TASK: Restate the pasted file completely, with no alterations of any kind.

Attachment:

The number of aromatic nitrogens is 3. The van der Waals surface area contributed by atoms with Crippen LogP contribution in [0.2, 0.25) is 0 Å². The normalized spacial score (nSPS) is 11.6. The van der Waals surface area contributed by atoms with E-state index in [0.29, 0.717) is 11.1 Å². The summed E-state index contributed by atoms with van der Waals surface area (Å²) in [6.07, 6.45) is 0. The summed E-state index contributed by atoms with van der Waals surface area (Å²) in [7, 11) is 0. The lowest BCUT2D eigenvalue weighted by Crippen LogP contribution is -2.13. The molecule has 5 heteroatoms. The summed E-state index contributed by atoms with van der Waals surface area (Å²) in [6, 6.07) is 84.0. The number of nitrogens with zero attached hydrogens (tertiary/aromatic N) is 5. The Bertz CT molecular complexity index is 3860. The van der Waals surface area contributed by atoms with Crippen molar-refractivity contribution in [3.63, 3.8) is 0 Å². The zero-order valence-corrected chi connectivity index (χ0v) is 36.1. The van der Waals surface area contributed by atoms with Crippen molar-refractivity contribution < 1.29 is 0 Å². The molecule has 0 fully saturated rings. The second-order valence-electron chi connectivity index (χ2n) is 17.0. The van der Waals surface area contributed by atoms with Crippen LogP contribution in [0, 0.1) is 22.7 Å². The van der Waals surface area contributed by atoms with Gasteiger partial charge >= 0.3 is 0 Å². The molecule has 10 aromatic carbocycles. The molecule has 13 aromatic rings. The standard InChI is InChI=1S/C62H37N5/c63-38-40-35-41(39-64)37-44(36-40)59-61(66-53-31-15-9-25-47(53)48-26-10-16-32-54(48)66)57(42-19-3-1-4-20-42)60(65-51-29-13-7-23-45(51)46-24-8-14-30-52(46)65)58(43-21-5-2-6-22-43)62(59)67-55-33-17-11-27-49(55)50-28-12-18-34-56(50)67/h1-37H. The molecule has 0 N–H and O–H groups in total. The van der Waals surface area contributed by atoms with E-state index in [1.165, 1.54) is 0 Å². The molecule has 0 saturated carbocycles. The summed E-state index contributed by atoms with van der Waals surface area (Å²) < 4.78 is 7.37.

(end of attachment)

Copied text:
The number of aromatic nitrogens is 3. The van der Waals surface area contributed by atoms with Crippen LogP contribution in [0.2, 0.25) is 0 Å². The normalized spacial score (nSPS) is 11.6. The van der Waals surface area contributed by atoms with E-state index in [0.29, 0.717) is 11.1 Å². The summed E-state index contributed by atoms with van der Waals surface area (Å²) in [6.07, 6.45) is 0. The summed E-state index contributed by atoms with van der Waals surface area (Å²) in [7, 11) is 0. The lowest BCUT2D eigenvalue weighted by Crippen LogP contribution is -2.13. The molecule has 5 heteroatoms. The summed E-state index contributed by atoms with van der Waals surface area (Å²) in [6, 6.07) is 84.0. The number of nitrogens with zero attached hydrogens (tertiary/aromatic N) is 5. The Bertz CT molecular complexity index is 3860. The van der Waals surface area contributed by atoms with Crippen molar-refractivity contribution in [3.63, 3.8) is 0 Å². The zero-order valence-corrected chi connectivity index (χ0v) is 36.1. The van der Waals surface area contributed by atoms with Crippen molar-refractivity contribution < 1.29 is 0 Å². The molecule has 0 fully saturated rings. The second-order valence-electron chi connectivity index (χ2n) is 17.0. The van der Waals surface area contributed by atoms with Crippen LogP contribution in [0, 0.1) is 22.7 Å². The van der Waals surface area contributed by atoms with Gasteiger partial charge >= 0.3 is 0 Å². The molecule has 10 aromatic carbocycles. The molecule has 13 aromatic rings. The standard InChI is InChI=1S/C62H37N5/c63-38-40-35-41(39-64)37-44(36-40)59-61(66-53-31-15-9-25-47(53)48-26-10-16-32-54(48)66)57(42-19-3-1-4-20-42)60(65-51-29-13-7-23-45(51)46-24-8-14-30-52(46)65)58(43-21-5-2-6-22-43)62(59)67-55-33-17-11-27-49(55)50-28-12-18-34-56(50)67/h1-37H. The molecule has 0 N–H and O–H groups in total. The van der Waals surface area contributed by atoms with E-state index in [1.165, 1.54) is 0 Å². The molecule has 0 saturated carbocycles. The summed E-state index contributed by atoms with van der Waals surface area (Å²) < 4.78 is 7.37.